September 2, 2019
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December 4, 2019 at 9:41 pm
Pip states that he “alighted at the Halfway House, and breakfasted there, and walked the rest of the distance.” (Chapter 49, Paragraph 1) His stay there led him to witness Miss Havisham go up in flames in her house. He rushed inside and saved her, but her injuries caused her to become disabled. Who knows what would have happened if he had not been there to save her.
See in context
December 4, 2019 at 9:39 pm
Pip states that “we went to Gerrard Street, all three together, in a hackney-coach: And, as soon as we got there, dinner was served.” (Ch 48, paragraph 13) While at dinner, Pip realizes that Molly is the person that Estella resembles and concludes that Molly must be her mother. He becomes certain of this realization once he realizes that Molly was accused of killing a woman and her daughter. If he had not gone to dinner on Gerrard Street, he wouldn’t have gained this information.
December 4, 2019 at 9:38 pm
While on a boat, Pip “came ashore at the wharf at dusk. [He] had pulled down as far as Greenwich with the ebb tide, and had turned with the tide.” (chapter 47, paragraph 6) Once arriving in Greenwich, he goes to the theatre to forget his troubles. It is here that Wopsle informs him that a convict was in the audience behind him. He realizes that Compeyson must be following him and he grows quite terrified of this knowledge. Upon learning this, he goes to tell Herbert and Wemmick about the situation. Had he not traveled to Greenwich, he would not have had this realization.
December 4, 2019 at 9:37 pm
[The Castle battlements arose upon my view at eight o’clock.]
Once Pip enters the Castle, he is greeted by Wemmick. If Pip had not visited, Wemmick would not have told him that Compeyson was trying to pursue Magwitch. He learns that Magwitch is being held at Clara’s house, which causes him to travel there. His visit led to an unexpected change of plans to find Magwitch.
December 4, 2019 at 9:35 pm
Visiting Miss Havisham and Estella for the last time is a big turning point in Pip’s life. Once the maids informed him that Estella had traveled “to Satis House, as usual,” Pip decides to go there to see them.
December 4, 2019 at 9:34 pm
[ Leave a comment on paragraph 73 0 It was past midnight when I crossed London Bridge]
In Pip’s quest to see Miss Havisham and Estella one last time, London Bridge serves as his gateway to see them.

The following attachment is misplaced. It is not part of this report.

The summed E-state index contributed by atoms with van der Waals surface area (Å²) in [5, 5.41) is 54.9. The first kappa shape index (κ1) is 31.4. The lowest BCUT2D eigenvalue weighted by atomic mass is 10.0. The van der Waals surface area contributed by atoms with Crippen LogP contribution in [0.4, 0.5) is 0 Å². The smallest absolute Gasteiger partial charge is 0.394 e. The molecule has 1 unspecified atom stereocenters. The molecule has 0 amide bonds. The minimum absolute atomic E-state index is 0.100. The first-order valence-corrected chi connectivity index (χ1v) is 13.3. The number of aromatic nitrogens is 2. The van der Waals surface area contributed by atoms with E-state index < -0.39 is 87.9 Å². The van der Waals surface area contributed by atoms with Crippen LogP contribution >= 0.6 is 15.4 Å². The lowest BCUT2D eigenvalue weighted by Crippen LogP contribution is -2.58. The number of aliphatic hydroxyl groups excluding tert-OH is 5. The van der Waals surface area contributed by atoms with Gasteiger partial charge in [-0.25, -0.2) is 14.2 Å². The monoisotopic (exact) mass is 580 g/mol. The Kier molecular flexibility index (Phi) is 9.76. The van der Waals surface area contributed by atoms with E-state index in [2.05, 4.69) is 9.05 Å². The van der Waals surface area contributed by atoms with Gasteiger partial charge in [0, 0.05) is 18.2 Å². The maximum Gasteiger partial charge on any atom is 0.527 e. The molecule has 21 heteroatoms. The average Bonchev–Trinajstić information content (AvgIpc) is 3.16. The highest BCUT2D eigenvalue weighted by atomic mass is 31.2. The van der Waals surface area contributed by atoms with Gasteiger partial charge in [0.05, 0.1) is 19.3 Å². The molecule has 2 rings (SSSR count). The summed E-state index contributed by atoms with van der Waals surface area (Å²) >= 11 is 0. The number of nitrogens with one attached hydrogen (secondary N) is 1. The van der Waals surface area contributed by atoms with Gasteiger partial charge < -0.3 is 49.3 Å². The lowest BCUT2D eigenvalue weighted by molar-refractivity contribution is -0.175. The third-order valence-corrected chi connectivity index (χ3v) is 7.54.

December 4, 2019 at 9:31 pm
November 14, 2019 at 12:41 pm
This paragraph’s focus on the capitalism of war both raises existential questions about the purpose of war/misery and the role of economy in human suffering–two themes that can link back to other readings from class. With the rise of machinery and the industrial era, there was a push for profit and a focus on capitalism, resulting in a questioning of the role of the economy.
November 13, 2019 at 11:14 pm
This paragraph intrigued me to the fact that it is in my opinion, Morris’ boldest claim. His ideals throughout this text often fall into the category of basic human rights, with those being health and education, or even fair working conditions. His other claims are more subjective, with a “beautiful world to live in” being exceptionally vague, especially if his beautiful world involves a society-wide redistribution of wealth. My question is how this radical abolishment of profit is in any way different from a communist society; if one could infer that he insists on removing the upper class (a fair inference considering he would go on to say that profit-makers are not a necessity for labor.)
November 13, 2019 at 10:37 pm
The line: “the claim for equality of condition will be made constantly and with growing loudness till it must be listened to, and then at last it will only be a step over the border and the civilized world will be socialized; and, looking back on what has been, we shall be astonished to think of how long we submitted to live as we live now” reminds me of two things. The first being John Locke’s Second Treatise of Government, in which he argues that dissent is the purest form of patriotism. As seen in the beginning of the document, Morris offers the argument that a revolution ought to inspire hope, not fear- which I believe is what John Locke might argue as an example of true patriotism. Morris is not calling for the destruction of the state, but rather the improvement of it. He recognizes that current living conditions could be improved, that men deserve to be treated as equals, and hopes to revolutionise traditional values and norms. The second thing this paragraph and overall document reminds me of a specific line in his poem, “The Defence of Guenevere,” “For no man cares now to know why I sigh;” (257). While I’m not entirely sure why I thought of this line when reading this paragraph, I do believe there may be parallels between the speaker in the poem and the men yearning for change, in that they are both helpless and at odds with their oppressors, and there is a recognition of the fact that the upper classes do not care to understand their strife, which the same can be said for the speaker because she also recognises that no one cares much about her problems and that they are only significant to herself.
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